A blog about SCAMP (Small Craft Advisor Magazine Project) boats. Covering the build, sailing the boat and the scamp community that has formed around this little portly boat.

Tuesday, June 28, 2016

Finishing the downhaul

I posted on the SCAMP message board asking for pictures of downhauls. I didn't get any pictures, but I did get a link to Michael Storer's page about rigging a lug rig that was very helpful. I wish I'd read that before I started rigging my own boat. I would maybe have understood things a bit better.

I also found a link explaining how mechanical advantage worked. I hadn't thought about it in a long time and that page was helpful to explain the system that I intended to use.

Since I asked for pictures on the thread,  I need to post my own pictures.
After the paint cured, I could attach the fairlead and the cleat

The simulated downhaul

Using a fiddle  on the cabin and a block with a becket on the boom.
Currently, there is only a single Harken block with no becket on the GigHarbor boom. I'll need to either replace that or just tie the line to the padeye.

Coming up next: Softshackles.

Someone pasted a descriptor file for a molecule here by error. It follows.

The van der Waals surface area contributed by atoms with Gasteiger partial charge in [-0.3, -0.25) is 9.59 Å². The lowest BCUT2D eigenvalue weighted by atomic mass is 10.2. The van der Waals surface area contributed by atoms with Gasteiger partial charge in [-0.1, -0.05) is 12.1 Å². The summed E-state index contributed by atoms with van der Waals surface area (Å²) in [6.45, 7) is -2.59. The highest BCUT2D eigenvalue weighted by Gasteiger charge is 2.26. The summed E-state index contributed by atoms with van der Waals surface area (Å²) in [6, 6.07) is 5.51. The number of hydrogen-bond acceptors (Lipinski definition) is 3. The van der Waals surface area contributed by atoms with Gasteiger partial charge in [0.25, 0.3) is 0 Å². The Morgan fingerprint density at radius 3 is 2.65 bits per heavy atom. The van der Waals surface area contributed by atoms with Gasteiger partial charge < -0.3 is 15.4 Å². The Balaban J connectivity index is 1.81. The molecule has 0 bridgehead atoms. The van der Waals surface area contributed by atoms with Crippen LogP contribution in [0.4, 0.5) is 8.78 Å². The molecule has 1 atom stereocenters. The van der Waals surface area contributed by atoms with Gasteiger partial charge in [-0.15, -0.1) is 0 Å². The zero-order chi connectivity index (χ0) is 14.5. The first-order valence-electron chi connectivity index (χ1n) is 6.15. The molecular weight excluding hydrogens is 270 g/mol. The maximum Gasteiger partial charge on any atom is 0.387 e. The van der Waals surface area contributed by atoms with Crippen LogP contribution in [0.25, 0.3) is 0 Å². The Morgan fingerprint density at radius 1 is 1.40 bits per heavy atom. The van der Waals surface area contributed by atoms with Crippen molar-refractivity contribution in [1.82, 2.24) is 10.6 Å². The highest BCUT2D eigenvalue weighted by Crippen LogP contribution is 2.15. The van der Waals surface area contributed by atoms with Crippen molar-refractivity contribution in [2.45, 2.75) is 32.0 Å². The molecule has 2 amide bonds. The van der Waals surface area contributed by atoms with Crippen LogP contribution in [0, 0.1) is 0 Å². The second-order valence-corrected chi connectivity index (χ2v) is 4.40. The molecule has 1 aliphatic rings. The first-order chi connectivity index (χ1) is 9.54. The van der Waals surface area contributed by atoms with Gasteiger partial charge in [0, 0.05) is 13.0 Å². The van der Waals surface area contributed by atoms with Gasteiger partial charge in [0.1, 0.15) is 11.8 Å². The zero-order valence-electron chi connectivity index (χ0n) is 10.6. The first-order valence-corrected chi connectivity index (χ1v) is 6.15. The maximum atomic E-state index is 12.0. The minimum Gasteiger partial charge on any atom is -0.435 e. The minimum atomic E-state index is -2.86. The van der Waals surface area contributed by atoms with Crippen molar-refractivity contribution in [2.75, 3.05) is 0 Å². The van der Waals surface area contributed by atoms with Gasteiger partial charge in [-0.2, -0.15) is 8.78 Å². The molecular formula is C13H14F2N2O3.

Sunday, June 26, 2016

More maintenance work

Last weekend, I posted about my attempts at maintenance. Over the week, I've finished up quite a few of the projects.

Centerboard rigging

The simple 6mm standoffs I built are now done and attached. This seems to keep the rope & tackle away from the sides. It still bumps occasionally, but not nearly as bad as before.
In the pictures below, you can just see the standoffs.
See the standoffs under the cleat and under the padeye?

Another shot of the fully attached fairlead.

Skeg trailer hitches

I got this idea from Simeon. In this thread on the SCAMP message board, he talked about tying a rope through his skegs to his trailer. I thought that was a good idea as I've never liked the belly strap method where the straps go up & over and have the possibility of marring or breaking the coamings.

But I didn't like the idea of threading a rope through the skegs each time. I rather liked the idea of toggle bolts instead.

I ordered some 5/16" toggle bolts that were rated to like 900lbs on the pull through. If I were to do this over again, I'd use 3/8" or 1/2" toggle bolts instead. I also ordered some short webbing straps and stainless black 1 1/2" fender washers.